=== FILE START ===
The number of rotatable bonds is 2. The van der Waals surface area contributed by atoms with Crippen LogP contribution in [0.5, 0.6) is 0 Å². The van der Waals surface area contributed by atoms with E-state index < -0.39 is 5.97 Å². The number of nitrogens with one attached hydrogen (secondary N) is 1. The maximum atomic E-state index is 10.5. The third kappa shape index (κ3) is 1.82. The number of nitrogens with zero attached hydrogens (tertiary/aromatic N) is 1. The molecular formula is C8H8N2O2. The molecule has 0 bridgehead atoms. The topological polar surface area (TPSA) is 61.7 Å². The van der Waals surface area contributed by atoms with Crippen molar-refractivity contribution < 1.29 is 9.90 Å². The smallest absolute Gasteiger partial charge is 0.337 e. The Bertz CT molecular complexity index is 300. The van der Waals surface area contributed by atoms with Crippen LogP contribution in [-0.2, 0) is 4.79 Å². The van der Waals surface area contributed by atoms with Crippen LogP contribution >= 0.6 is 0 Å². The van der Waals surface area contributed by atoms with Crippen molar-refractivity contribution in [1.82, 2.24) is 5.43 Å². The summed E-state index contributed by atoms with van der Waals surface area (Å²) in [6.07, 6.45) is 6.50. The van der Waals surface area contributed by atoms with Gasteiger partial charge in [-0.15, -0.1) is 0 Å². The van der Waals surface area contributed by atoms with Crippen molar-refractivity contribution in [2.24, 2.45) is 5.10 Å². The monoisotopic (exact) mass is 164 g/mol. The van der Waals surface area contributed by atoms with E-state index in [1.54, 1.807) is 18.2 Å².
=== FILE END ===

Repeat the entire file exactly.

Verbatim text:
The number of rotatable bonds is 2. The van der Waals surface area contributed by atoms with Crippen LogP contribution in [0.5, 0.6) is 0 Å². The van der Waals surface area contributed by atoms with E-state index < -0.39 is 5.97 Å². The number of nitrogens with one attached hydrogen (secondary N) is 1. The maximum atomic E-state index is 10.5. The third kappa shape index (κ3) is 1.82. The number of nitrogens with zero attached hydrogens (tertiary/aromatic N) is 1. The molecular formula is C8H8N2O2. The molecule has 0 bridgehead atoms. The topological polar surface area (TPSA) is 61.7 Å². The van der Waals surface area contributed by atoms with Crippen molar-refractivity contribution < 1.29 is 9.90 Å². The smallest absolute Gasteiger partial charge is 0.337 e. The Bertz CT molecular complexity index is 300. The van der Waals surface area contributed by atoms with Crippen LogP contribution in [-0.2, 0) is 4.79 Å². The van der Waals surface area contributed by atoms with Crippen LogP contribution >= 0.6 is 0 Å². The van der Waals surface area contributed by atoms with Crippen molar-refractivity contribution in [1.82, 2.24) is 5.43 Å². The summed E-state index contributed by atoms with van der Waals surface area (Å²) in [6.07, 6.45) is 6.50. The van der Waals surface area contributed by atoms with Gasteiger partial charge in [-0.15, -0.1) is 0 Å². The van der Waals surface area contributed by atoms with Crippen molar-refractivity contribution in [2.24, 2.45) is 5.10 Å². The monoisotopic (exact) mass is 164 g/mol. The van der Waals surface area contributed by atoms with E-state index in [1.54, 1.807) is 18.2 Å².